Tau Day

Published on Sunday, June 26, 2011 in , , ,

Michael Hartl's Tau-based unit circleGet ready for Tau Day! Tau Day is not today. Tau Day is in two days, on Tuesday. Wait, what?!?

If you've been to this site before, you should be well acquainted with Pi. Like Pi (π), Tau (τ) is a a mathematical constant. The value is simple enough, in that it's 2π (2 × Pi).

Since Pi Day is 3/14, that makes Tau Day 6/28. So, why should we make such a big deal over Tau? That's the topic of today's Tau Day post!

Bob Palais started the ball rolling in 2001, with his editorial Pi Is Wrong! He wasn't talking about the actual number being a wrong quantity. When you divide a circle's circumference by it's diameter, you do get 3.1415... and so on. Palais' point was that it's the relationship to the diameter that's the basic problem.

Pearson Scott Foresman's geometric compass illustrationThink about how you draw a circle with a compass. You place the spike at the center of your circle, and rotate the drawing implement around that point. You're taking advantage of the fact that every point on the circle is the same distance from the center of the circle.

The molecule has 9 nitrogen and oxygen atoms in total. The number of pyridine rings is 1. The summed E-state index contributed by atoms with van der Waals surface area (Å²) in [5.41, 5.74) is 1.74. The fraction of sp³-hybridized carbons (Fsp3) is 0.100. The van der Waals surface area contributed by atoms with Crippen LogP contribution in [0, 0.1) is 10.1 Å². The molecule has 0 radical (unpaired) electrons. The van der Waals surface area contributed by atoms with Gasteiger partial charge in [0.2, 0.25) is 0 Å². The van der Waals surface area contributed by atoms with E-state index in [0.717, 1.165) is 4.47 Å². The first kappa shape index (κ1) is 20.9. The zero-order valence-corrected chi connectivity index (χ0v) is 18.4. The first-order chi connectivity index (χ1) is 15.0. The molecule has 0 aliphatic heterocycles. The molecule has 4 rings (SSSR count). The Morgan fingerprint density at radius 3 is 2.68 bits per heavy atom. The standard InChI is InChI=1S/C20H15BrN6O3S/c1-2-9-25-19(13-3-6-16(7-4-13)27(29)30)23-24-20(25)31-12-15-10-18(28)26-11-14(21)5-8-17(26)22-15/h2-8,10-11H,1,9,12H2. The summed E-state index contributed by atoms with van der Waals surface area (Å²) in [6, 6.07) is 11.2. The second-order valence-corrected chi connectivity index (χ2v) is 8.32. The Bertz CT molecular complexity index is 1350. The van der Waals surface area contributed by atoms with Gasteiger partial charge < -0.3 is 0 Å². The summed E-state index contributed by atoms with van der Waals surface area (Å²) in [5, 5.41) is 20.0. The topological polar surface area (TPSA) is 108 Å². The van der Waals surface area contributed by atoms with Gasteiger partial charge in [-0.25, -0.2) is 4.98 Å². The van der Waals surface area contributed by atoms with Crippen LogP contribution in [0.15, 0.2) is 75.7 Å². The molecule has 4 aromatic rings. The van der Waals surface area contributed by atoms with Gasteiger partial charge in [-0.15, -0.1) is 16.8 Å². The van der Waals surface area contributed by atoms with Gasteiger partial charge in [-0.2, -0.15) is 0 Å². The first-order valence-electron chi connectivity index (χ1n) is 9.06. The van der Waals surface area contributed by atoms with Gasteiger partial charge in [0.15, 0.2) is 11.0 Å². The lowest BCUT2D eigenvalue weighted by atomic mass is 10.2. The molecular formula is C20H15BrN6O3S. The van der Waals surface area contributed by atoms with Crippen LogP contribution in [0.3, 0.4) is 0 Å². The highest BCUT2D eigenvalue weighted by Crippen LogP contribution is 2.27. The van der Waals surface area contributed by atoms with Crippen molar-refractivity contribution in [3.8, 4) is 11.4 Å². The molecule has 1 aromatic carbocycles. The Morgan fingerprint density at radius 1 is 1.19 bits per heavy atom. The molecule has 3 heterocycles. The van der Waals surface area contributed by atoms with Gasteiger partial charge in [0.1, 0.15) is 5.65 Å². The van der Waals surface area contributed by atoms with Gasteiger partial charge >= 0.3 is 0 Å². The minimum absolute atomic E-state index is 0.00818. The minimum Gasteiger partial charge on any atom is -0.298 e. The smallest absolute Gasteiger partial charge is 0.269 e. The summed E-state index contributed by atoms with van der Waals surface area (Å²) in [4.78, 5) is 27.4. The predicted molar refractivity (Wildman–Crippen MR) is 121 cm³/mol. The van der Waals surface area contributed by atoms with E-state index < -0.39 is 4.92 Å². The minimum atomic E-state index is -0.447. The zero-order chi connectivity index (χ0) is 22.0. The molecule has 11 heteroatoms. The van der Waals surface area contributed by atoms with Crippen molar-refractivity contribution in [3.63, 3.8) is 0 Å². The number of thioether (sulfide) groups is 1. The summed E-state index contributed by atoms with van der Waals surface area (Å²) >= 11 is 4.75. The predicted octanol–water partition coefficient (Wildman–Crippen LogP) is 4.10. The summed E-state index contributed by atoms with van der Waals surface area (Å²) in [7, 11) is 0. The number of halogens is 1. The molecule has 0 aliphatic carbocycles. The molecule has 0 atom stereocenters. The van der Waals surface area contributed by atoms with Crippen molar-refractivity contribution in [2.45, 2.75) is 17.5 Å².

In other words, you're taking advantage of the circle's radius, not it's diameter. Of course, if want the formula for a circle's circumference in relation to a radius (r), then you have 2πr. When you start working with the unit circle and radians (distance of the radius around the circumference), you run into 2π again, as the number of radians around a circle.

In formula after formula, 2π pops up again and again. To use Dr. C. Douglas Haessig's analogy, if Pi is a Hollywood star, then 2 is a constant groupie. Since Tau is 2 × Pi, Tau is basically the idea that these two have been dating for long enough, and it's time for them to get married.

What happens when we replace 2π with τ? I'll let Vihart, whose videos I recommended in my previous post, explain further:

I tried to make radian conversion easy with a mnemonic (indeed, using this same video), but in the long run, you can see that Tau is a better way to go. Here are some handy links for further exploring the concepts in the above video:

Intuitive Understanding of Sine Waves
Intuitive Understanding Of Euler’s Formula
The Tau Manifesto

Robert Dixon voices his support here, and even suggests replacing Pi with τ/2:

For a better understanding of how the area is being used here, check out The Story of Pi video, and A Gentle Introduction To Learning Calculus.

Ultimately, Tau may offer a better future by offering a better understanding of mathematics, and that's definitely something worthy of celebration, and thus worthy of its own day.

This only leaves one problem. Tau is twice as much as Pi, but Tau's Greek letter has only half as many legs. Just for visual consistency, shouldn't π be 2τ, and τ be .5π? Just kidding, Tau Day fans.

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